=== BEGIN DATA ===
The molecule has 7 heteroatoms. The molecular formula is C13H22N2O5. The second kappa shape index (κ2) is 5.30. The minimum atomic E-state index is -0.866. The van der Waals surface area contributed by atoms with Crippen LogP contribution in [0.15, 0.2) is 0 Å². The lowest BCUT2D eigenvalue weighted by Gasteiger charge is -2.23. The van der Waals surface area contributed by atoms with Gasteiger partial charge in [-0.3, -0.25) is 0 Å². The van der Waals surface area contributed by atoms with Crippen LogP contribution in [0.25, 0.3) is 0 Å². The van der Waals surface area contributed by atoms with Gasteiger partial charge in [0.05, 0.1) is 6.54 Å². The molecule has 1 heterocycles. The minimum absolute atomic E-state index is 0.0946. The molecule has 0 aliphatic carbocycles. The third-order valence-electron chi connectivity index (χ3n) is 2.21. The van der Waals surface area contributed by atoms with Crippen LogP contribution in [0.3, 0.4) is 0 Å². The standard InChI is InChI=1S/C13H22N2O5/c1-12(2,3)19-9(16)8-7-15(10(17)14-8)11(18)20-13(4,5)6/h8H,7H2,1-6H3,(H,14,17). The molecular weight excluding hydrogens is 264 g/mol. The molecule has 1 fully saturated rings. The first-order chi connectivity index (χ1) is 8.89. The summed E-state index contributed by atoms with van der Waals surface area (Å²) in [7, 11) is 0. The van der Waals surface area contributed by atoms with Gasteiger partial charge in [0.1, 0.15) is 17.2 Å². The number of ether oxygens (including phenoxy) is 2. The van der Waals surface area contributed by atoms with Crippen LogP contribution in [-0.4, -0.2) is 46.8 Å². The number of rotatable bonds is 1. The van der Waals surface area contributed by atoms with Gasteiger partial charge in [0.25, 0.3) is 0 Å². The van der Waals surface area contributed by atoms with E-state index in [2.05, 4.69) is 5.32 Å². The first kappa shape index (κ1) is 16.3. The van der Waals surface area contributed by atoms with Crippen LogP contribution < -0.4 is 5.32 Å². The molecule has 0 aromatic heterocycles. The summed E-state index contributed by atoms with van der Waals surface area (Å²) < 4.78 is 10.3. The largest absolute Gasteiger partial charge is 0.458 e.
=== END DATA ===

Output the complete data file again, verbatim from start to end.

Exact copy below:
The molecule has 7 heteroatoms. The molecular formula is C13H22N2O5. The second kappa shape index (κ2) is 5.30. The minimum atomic E-state index is -0.866. The van der Waals surface area contributed by atoms with Crippen LogP contribution in [0.15, 0.2) is 0 Å². The lowest BCUT2D eigenvalue weighted by Gasteiger charge is -2.23. The van der Waals surface area contributed by atoms with Gasteiger partial charge in [-0.3, -0.25) is 0 Å². The van der Waals surface area contributed by atoms with Crippen LogP contribution in [0.25, 0.3) is 0 Å². The van der Waals surface area contributed by atoms with Gasteiger partial charge in [0.05, 0.1) is 6.54 Å². The molecule has 1 heterocycles. The minimum absolute atomic E-state index is 0.0946. The molecule has 0 aliphatic carbocycles. The third-order valence-electron chi connectivity index (χ3n) is 2.21. The van der Waals surface area contributed by atoms with Crippen LogP contribution in [0.3, 0.4) is 0 Å². The standard InChI is InChI=1S/C13H22N2O5/c1-12(2,3)19-9(16)8-7-15(10(17)14-8)11(18)20-13(4,5)6/h8H,7H2,1-6H3,(H,14,17). The molecular weight excluding hydrogens is 264 g/mol. The molecule has 1 fully saturated rings. The first-order chi connectivity index (χ1) is 8.89. The summed E-state index contributed by atoms with van der Waals surface area (Å²) in [7, 11) is 0. The van der Waals surface area contributed by atoms with Gasteiger partial charge in [0.1, 0.15) is 17.2 Å². The number of ether oxygens (including phenoxy) is 2. The van der Waals surface area contributed by atoms with Crippen LogP contribution in [-0.4, -0.2) is 46.8 Å². The number of rotatable bonds is 1. The van der Waals surface area contributed by atoms with Gasteiger partial charge in [0.25, 0.3) is 0 Å². The van der Waals surface area contributed by atoms with E-state index in [2.05, 4.69) is 5.32 Å². The first kappa shape index (κ1) is 16.3. The van der Waals surface area contributed by atoms with Crippen LogP contribution < -0.4 is 5.32 Å². The molecule has 0 aromatic heterocycles. The summed E-state index contributed by atoms with van der Waals surface area (Å²) < 4.78 is 10.3. The largest absolute Gasteiger partial charge is 0.458 e.